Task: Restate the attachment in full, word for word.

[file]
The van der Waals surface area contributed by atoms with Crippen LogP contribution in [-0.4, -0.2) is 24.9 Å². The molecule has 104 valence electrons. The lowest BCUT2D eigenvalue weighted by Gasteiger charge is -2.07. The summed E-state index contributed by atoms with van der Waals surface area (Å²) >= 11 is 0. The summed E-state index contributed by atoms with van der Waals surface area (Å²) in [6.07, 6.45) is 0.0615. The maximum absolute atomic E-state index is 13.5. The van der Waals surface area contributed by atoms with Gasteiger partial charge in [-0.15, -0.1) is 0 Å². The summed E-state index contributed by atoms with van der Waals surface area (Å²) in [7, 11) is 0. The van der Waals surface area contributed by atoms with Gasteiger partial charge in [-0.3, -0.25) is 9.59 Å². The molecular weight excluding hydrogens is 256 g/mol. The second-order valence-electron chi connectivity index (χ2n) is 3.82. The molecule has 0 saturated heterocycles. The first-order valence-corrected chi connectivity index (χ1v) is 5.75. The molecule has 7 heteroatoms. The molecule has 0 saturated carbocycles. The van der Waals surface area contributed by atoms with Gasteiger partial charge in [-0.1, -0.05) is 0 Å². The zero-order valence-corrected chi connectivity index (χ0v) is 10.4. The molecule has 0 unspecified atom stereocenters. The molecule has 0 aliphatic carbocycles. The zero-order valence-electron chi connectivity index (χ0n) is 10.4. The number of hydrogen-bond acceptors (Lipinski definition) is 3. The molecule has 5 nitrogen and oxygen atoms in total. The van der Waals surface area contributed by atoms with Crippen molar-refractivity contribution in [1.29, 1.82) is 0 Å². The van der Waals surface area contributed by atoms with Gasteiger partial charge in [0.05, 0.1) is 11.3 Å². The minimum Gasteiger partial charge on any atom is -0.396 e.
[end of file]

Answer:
The van der Waals surface area contributed by atoms with Crippen LogP contribution in [-0.4, -0.2) is 24.9 Å². The molecule has 104 valence electrons. The lowest BCUT2D eigenvalue weighted by Gasteiger charge is -2.07. The summed E-state index contributed by atoms with van der Waals surface area (Å²) >= 11 is 0. The summed E-state index contributed by atoms with van der Waals surface area (Å²) in [6.07, 6.45) is 0.0615. The maximum absolute atomic E-state index is 13.5. The van der Waals surface area contributed by atoms with Gasteiger partial charge in [-0.15, -0.1) is 0 Å². The summed E-state index contributed by atoms with van der Waals surface area (Å²) in [7, 11) is 0. The van der Waals surface area contributed by atoms with Gasteiger partial charge in [-0.3, -0.25) is 9.59 Å². The molecular weight excluding hydrogens is 256 g/mol. The second-order valence-electron chi connectivity index (χ2n) is 3.82. The molecule has 0 saturated heterocycles. The first-order valence-corrected chi connectivity index (χ1v) is 5.75. The molecule has 7 heteroatoms. The molecule has 0 saturated carbocycles. The van der Waals surface area contributed by atoms with Gasteiger partial charge in [-0.1, -0.05) is 0 Å². The zero-order valence-corrected chi connectivity index (χ0v) is 10.4. The molecule has 0 unspecified atom stereocenters. The molecule has 0 aliphatic carbocycles. The zero-order valence-electron chi connectivity index (χ0n) is 10.4. The number of hydrogen-bond acceptors (Lipinski definition) is 3. The molecule has 5 nitrogen and oxygen atoms in total. The van der Waals surface area contributed by atoms with Crippen molar-refractivity contribution in [1.29, 1.82) is 0 Å². The van der Waals surface area contributed by atoms with Gasteiger partial charge in [0.05, 0.1) is 11.3 Å². The minimum Gasteiger partial charge on any atom is -0.396 e.